The slow-motion destruction of the Greek economy, as if foretold in a Delphic oracle, looks like a scene from a Greek tragedy, with the chorus warning repeatedly: “O Wise Kings and Queens, you can’t have a currency without commitment, a currency only for convenience, a currency without an army." For the euro, a bold experiment in creating a monetary union without a political union is a unit for transaction; nobody feels passionate about it.

The Greek collapse bears this out. Are the tax-avoiding, beach-loving Greeks responsible for their plight? Is it their politicians? Are European bureaucrats in Brussels responsible? Is it the European Central Bank? Or is it all German Chancellor Angela Merkel’s fault?

When investors lose confidence in an economy, its currency collapses. Its central bank can raise interest rates or cut money supply to tame inflation. When investors trust an economy, the currency appreciates as people abroad buy assets denominated in that currency and importers rejoice. Like other nations, Greece surrendered that flexibility when it traded the drachma for the euro.

And that was the problem: Being an elite-driven project, Europe’s politicians never really asked their people, collectively, how much power they’d like to cede to Brussels. The few times they did, the voters usually rejected them and so they changed the rules and went to the voters one more time, the second time, often getting grumbling approval.

That democratic deficit is what rankles most Europeans and it is perhaps appropriate that Greece, which often gets credited for giving the gift of democracy to the world, is shouting the loudest. The well-heeled, well-travelled and sophisticated multilingual elite wants a closer union. They cross the borders often and don’t like waiting in immigration queues; they like cheaper roaming charges for their cellphones because they are roaming the continent all the time; they want high-speed trains and road links subsidized by taxpayers to transport them from one capital to another; they glide by the countryside, where voters view the continent’s unification very differently. This is the elite that skis in the Alps, spends summers in St Tropez, is familiar with the wines of the Po Valley, the cuts of German meat, and the 246 varieties of cheese which infuriated Charles de Gaulle so much that he thought it made his France ungovernable. Dig deeper and a different Europe emerges where people have old memories, remembering conflicts long consigned to the past. (A Dutch cab driver, when asked how come his English was so good, told my son once: “Because we dislike the Germans more." Thomas Mann understood that; he once wrote: “We do not want a German Europe, but a European Germany.")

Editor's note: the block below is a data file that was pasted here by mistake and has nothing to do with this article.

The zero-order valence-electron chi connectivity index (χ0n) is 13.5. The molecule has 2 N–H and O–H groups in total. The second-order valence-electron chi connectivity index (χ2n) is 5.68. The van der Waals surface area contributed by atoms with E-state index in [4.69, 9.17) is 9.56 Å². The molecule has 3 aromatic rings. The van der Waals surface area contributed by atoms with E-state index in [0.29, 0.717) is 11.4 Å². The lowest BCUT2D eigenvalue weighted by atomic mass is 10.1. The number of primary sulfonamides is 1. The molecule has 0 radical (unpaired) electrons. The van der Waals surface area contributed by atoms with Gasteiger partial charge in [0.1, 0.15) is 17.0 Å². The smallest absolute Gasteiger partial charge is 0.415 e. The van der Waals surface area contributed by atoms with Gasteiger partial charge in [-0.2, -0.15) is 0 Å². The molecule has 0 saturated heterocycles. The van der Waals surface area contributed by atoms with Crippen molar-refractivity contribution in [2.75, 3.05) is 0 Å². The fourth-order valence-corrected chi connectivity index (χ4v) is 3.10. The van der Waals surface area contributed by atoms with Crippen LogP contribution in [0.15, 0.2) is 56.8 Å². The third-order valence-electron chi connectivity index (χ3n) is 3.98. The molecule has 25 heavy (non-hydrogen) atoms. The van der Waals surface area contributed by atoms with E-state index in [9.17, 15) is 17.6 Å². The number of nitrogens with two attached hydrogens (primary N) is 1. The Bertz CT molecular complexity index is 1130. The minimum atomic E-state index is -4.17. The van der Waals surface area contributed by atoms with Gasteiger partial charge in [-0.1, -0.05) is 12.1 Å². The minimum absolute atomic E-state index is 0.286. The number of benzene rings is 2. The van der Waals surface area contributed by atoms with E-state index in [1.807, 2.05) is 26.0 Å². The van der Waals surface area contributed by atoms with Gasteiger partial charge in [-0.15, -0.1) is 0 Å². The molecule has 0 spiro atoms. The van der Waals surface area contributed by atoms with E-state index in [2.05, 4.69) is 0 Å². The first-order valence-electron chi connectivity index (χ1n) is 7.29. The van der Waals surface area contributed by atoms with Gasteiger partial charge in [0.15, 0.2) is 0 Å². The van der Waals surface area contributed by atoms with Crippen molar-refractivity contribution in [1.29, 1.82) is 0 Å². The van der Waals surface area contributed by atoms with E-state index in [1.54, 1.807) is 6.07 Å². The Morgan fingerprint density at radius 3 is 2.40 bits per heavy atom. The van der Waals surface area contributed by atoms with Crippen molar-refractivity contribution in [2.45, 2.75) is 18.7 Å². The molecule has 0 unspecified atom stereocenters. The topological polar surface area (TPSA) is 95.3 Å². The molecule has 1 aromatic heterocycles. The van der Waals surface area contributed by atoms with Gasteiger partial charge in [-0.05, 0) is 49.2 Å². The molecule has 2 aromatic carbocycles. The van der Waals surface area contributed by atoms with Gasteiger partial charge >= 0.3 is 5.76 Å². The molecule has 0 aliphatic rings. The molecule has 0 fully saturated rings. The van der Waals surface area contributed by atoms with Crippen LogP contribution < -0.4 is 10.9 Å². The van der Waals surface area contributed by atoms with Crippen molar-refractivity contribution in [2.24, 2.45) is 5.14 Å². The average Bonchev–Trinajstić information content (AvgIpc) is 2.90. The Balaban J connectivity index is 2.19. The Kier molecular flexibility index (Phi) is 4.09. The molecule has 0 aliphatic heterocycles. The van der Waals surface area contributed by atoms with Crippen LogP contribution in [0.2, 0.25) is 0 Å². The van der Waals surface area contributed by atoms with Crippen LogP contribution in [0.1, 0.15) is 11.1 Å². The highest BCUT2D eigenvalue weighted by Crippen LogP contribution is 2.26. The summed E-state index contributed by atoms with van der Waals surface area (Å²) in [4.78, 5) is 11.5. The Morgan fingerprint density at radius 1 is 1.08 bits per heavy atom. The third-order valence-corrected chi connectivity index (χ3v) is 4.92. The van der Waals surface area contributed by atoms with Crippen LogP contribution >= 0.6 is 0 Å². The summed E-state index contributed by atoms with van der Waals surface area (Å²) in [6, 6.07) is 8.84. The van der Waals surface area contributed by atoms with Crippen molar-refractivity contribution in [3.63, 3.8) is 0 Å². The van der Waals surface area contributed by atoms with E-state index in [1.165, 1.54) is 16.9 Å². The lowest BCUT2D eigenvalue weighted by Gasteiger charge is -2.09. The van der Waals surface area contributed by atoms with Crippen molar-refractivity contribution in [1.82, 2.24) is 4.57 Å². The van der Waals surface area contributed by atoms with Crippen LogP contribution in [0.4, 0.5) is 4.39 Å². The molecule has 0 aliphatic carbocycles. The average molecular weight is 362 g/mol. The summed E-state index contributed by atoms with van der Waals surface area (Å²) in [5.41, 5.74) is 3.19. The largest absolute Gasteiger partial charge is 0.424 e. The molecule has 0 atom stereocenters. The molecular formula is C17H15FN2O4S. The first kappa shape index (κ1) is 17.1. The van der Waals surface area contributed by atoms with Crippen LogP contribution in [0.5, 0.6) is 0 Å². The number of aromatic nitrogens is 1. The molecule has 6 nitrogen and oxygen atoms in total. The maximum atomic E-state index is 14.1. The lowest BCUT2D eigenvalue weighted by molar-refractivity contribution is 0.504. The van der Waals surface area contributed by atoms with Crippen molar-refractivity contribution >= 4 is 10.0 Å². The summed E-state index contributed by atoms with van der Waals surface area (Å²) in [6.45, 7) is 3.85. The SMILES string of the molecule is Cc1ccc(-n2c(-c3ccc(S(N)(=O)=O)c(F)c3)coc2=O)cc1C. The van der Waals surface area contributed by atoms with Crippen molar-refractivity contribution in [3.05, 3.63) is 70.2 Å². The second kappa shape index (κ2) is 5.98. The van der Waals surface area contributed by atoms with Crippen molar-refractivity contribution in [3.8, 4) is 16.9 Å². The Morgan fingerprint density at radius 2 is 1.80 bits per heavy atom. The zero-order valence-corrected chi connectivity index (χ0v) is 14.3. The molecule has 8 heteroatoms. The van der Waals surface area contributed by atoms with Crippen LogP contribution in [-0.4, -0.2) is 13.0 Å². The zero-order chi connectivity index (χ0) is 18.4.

For countries rally round their flags and fight wars. Their resounding anthems rouse their peoples’ spirits. Their passports provide their citizens with a sense of belonging in an increasingly globalized world. And the money their mints print asserts their identity and power in the global economy. By giving up their currencies, the countries wanted to acknowledge that their interests were intertwined and enmeshed, making it easier for accountants, but they also gave up the right to spend and save the way they want.

But despite unification, atavistic longings survive. Belgium and Spain struggle with separatist tendencies; to Britain’s cup of Irish woes add Scotland, whose politicians appear to think being part of Europe is better than being part of the UK. European utopianists have viewed the new European identity as one based on Kantian “pacific federation". So long as that dream is elite-led and lacks people’s consent, euro sceptics will point out the underlying Hegelian disdain for the masses.

The concern over German exceptionalism, or Sonderweg, is real, given the history—think of the Greek cartoons showing Merkel as a Nazi officer. But then reflect on the post-war fact, that the Bundesbank and the Deutsche Mark were two spectacular successes of that period. Writing about Indonesia, Benedict Anderson termed nations “imagined communities". At times like these, the European Union often looks like one.

Salil Tripathi is a writer based in London. Your comments are welcome at salil@livemint.com

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